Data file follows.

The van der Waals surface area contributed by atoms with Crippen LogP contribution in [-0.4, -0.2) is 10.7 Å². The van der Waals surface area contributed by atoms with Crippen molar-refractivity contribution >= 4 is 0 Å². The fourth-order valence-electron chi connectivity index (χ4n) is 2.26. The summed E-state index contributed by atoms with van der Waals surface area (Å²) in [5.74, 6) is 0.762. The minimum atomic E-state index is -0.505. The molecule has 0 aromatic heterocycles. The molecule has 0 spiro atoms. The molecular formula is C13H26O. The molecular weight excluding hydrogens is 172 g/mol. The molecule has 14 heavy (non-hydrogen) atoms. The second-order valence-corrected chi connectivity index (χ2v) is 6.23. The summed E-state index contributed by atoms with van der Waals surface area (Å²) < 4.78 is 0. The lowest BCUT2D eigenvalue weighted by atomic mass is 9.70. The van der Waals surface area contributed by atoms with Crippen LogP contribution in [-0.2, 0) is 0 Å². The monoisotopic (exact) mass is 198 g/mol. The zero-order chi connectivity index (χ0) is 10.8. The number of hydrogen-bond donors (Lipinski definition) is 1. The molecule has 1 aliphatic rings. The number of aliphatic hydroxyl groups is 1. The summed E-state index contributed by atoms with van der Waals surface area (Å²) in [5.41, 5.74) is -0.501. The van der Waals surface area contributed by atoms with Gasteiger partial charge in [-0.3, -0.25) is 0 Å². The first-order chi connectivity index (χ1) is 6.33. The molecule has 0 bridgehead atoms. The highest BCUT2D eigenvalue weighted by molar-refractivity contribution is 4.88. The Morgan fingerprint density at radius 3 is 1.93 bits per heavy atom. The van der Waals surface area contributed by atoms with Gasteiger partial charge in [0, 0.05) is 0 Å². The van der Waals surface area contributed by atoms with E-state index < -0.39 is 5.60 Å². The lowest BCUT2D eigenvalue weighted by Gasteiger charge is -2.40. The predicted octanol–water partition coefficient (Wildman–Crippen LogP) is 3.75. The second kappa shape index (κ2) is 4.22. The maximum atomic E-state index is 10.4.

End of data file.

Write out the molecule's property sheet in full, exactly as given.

The van der Waals surface area contributed by atoms with Crippen LogP contribution in [-0.4, -0.2) is 10.7 Å². The van der Waals surface area contributed by atoms with Crippen molar-refractivity contribution >= 4 is 0 Å². The fourth-order valence-electron chi connectivity index (χ4n) is 2.26. The summed E-state index contributed by atoms with van der Waals surface area (Å²) in [5.74, 6) is 0.762. The minimum atomic E-state index is -0.505. The molecule has 0 aromatic heterocycles. The molecule has 0 spiro atoms. The molecular formula is C13H26O. The molecular weight excluding hydrogens is 172 g/mol. The molecule has 14 heavy (non-hydrogen) atoms. The second-order valence-corrected chi connectivity index (χ2v) is 6.23. The summed E-state index contributed by atoms with van der Waals surface area (Å²) < 4.78 is 0. The lowest BCUT2D eigenvalue weighted by atomic mass is 9.70. The van der Waals surface area contributed by atoms with Crippen LogP contribution in [-0.2, 0) is 0 Å². The monoisotopic (exact) mass is 198 g/mol. The zero-order chi connectivity index (χ0) is 10.8. The number of hydrogen-bond donors (Lipinski definition) is 1. The molecule has 1 aliphatic rings. The number of aliphatic hydroxyl groups is 1. The summed E-state index contributed by atoms with van der Waals surface area (Å²) in [5.41, 5.74) is -0.501. The van der Waals surface area contributed by atoms with Gasteiger partial charge in [-0.3, -0.25) is 0 Å². The first-order chi connectivity index (χ1) is 6.33. The molecule has 0 bridgehead atoms. The highest BCUT2D eigenvalue weighted by molar-refractivity contribution is 4.88. The Morgan fingerprint density at radius 3 is 1.93 bits per heavy atom. The van der Waals surface area contributed by atoms with Gasteiger partial charge in [0, 0.05) is 0 Å². The van der Waals surface area contributed by atoms with E-state index < -0.39 is 5.60 Å². The lowest BCUT2D eigenvalue weighted by Gasteiger charge is -2.40. The predicted octanol–water partition coefficient (Wildman–Crippen LogP) is 3.75. The second kappa shape index (κ2) is 4.22. The maximum atomic E-state index is 10.4.